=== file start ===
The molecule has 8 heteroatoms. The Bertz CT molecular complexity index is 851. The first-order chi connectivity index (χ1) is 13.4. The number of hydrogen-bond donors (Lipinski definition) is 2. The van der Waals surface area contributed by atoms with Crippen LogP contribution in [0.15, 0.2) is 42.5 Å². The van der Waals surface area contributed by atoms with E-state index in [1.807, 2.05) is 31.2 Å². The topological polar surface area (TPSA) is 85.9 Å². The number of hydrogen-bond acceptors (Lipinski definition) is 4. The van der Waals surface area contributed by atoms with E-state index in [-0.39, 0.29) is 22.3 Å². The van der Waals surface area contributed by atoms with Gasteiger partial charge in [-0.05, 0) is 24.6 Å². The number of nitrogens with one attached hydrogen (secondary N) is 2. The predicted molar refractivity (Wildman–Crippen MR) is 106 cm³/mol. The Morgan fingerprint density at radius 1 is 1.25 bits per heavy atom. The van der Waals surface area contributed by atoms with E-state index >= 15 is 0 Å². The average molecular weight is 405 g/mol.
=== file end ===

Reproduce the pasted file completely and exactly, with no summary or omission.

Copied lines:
The molecule has 8 heteroatoms. The Bertz CT molecular complexity index is 851. The first-order chi connectivity index (χ1) is 13.4. The number of hydrogen-bond donors (Lipinski definition) is 2. The van der Waals surface area contributed by atoms with Crippen LogP contribution in [0.15, 0.2) is 42.5 Å². The van der Waals surface area contributed by atoms with E-state index in [1.807, 2.05) is 31.2 Å². The topological polar surface area (TPSA) is 85.9 Å². The number of hydrogen-bond acceptors (Lipinski definition) is 4. The van der Waals surface area contributed by atoms with E-state index in [-0.39, 0.29) is 22.3 Å². The van der Waals surface area contributed by atoms with Gasteiger partial charge in [-0.05, 0) is 24.6 Å². The number of nitrogens with one attached hydrogen (secondary N) is 2. The predicted molar refractivity (Wildman–Crippen MR) is 106 cm³/mol. The Morgan fingerprint density at radius 1 is 1.25 bits per heavy atom. The van der Waals surface area contributed by atoms with E-state index >= 15 is 0 Å². The average molecular weight is 405 g/mol.